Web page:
There is anecdotal evidence that following the introduction of the contract in 2006 referrals to secondary care have increased. The increased bands and UDA reward for more complex care should help to reverse this trend. In addition we propose a referral audit of all referrals to be undertaken by specialist provider which will indicate whether a referral is appropriate or not. Some work is required on this to ensure that the grading is reasonable. Inappropriate referral may indicate a number of things, misunderstanding, poor knowledge of mandatory services, and an educational requirement. All these issues require exploration in situations where inappropriate referrals are higher than average.

This report will form part of the Peer Reviewed Practice Visit.

The Peer reviewed Practice Visit would be triggered where this is highlighted. Greater communication between Area Teams and Health Education England will be required to ensure that where necessary educational supervision is provided.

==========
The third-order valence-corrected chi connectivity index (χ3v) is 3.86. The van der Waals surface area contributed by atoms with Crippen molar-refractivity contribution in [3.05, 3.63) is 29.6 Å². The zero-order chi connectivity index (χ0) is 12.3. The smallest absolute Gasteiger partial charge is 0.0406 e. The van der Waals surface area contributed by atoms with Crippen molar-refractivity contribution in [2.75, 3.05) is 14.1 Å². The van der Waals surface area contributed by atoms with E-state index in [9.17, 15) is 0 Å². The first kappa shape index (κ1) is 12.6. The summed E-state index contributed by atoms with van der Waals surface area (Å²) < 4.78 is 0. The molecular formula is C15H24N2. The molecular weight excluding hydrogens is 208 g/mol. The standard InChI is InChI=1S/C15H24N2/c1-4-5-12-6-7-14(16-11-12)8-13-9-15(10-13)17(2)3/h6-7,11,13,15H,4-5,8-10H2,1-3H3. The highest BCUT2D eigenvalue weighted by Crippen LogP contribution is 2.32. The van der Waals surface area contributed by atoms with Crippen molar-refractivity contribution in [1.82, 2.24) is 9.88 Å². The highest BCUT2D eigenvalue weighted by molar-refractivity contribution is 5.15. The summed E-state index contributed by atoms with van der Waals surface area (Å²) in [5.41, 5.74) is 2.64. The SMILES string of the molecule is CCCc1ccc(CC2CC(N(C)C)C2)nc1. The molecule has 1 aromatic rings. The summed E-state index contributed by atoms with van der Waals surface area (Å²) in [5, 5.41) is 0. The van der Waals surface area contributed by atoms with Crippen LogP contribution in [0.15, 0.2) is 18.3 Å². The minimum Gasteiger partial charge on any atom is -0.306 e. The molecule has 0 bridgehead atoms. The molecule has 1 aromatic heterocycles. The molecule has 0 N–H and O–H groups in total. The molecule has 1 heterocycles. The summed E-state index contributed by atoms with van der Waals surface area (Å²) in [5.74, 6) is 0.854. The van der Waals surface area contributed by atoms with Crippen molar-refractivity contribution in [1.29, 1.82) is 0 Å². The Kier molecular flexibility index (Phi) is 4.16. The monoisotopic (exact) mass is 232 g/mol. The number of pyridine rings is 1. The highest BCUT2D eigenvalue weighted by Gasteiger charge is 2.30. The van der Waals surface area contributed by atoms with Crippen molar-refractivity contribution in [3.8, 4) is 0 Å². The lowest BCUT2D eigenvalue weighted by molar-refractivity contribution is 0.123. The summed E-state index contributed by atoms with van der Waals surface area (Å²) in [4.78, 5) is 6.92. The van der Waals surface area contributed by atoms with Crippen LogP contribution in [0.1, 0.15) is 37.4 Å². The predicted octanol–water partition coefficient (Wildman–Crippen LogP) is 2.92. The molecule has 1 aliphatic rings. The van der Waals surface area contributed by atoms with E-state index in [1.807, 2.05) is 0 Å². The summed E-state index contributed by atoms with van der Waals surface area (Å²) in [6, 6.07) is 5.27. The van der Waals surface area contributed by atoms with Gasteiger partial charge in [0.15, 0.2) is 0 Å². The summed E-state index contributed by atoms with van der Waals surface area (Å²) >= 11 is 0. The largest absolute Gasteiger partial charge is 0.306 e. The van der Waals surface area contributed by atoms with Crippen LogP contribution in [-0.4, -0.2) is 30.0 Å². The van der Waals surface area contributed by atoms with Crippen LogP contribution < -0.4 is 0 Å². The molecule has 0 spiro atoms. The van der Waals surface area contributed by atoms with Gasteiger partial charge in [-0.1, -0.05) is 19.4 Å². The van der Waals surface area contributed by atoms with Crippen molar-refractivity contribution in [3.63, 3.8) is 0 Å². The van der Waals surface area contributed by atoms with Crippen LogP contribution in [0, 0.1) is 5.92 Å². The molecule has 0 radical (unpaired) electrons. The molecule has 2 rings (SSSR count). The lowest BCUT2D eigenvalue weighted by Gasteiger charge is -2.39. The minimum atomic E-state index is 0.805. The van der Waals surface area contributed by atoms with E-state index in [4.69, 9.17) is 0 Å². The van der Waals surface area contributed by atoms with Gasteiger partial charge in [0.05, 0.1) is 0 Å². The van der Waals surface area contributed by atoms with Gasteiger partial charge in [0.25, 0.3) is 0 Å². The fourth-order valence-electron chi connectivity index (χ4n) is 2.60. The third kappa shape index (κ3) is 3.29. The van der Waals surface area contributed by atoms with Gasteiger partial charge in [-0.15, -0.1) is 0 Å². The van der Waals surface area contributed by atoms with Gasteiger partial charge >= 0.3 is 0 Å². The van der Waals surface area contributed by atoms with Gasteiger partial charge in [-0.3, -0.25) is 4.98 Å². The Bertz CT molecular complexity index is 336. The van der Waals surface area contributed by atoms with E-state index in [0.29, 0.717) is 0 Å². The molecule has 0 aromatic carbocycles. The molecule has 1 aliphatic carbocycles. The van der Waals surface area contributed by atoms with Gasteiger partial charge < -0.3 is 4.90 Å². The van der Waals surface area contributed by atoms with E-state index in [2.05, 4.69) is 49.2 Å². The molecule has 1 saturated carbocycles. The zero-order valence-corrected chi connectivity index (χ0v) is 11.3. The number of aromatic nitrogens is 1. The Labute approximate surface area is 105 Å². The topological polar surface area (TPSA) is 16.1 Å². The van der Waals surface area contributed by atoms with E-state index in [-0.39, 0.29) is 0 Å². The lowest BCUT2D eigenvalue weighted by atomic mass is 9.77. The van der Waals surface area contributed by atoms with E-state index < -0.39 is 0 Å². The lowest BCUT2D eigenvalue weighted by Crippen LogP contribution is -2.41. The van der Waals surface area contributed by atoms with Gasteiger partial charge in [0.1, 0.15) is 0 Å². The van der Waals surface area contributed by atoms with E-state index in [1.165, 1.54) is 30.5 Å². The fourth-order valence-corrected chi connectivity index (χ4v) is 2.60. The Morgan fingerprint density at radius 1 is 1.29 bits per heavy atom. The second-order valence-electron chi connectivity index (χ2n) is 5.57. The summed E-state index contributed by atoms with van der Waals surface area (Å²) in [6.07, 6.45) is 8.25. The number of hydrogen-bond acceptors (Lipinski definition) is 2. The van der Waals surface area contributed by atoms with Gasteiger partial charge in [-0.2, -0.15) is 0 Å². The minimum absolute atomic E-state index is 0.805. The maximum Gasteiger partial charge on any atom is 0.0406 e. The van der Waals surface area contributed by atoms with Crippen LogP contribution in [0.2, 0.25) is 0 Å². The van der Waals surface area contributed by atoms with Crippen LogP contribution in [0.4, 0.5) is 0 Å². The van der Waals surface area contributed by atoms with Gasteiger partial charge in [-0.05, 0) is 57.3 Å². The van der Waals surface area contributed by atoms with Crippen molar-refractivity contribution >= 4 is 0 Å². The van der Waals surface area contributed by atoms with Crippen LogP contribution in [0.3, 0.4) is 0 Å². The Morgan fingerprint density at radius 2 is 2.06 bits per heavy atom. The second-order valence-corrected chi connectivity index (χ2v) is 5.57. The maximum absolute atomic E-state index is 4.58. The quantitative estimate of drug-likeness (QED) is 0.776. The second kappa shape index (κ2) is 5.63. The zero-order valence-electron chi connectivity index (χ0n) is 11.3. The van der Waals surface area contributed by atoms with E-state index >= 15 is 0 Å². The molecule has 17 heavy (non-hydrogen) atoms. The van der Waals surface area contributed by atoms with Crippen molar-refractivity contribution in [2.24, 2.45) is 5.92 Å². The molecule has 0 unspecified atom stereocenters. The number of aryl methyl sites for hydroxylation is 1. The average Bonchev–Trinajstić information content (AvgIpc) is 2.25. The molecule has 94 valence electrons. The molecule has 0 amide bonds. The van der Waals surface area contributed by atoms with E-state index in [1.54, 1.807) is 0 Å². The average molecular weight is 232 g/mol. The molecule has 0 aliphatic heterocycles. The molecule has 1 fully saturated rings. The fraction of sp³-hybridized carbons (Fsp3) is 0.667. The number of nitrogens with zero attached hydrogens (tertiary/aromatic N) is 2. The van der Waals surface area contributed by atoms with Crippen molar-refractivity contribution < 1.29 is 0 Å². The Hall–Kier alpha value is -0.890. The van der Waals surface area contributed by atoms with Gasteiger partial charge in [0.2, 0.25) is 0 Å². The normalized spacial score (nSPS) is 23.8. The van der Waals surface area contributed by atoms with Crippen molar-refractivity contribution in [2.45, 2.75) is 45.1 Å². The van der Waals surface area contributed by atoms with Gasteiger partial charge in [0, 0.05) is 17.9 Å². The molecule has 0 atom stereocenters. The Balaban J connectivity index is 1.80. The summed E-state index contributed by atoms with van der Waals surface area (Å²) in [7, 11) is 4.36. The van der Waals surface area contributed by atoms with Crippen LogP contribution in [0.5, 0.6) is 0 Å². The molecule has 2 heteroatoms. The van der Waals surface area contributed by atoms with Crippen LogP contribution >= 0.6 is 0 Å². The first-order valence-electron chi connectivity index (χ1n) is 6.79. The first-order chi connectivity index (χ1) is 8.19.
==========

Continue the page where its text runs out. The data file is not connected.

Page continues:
The reformed contract needs to have the potential to be flexible in order to meet individual communities’ requirements and to reduce referrals to secondary care where necessary.

This can be achieved at no increased cost by exchanging a block of normal activity for a block of specialist activity.

For example for Oral Surgery where a provider demonstrates that they can deliver a service an agreed level of service can be struck around sessional payments or payments per case. In this case the provider concerned would be asked to audit referrals as per the arrangements discussed above.



The access component of the contract should increase access for urgent care treatment. In general in-hours emergency care can be provide by providers within a strict criteria agreement of what constitutes an emergency care situation. These patients can be sign posted by And E, 111 etc and media advertising could be used to make patients aware that urgent care sessions in all NHS practices are available.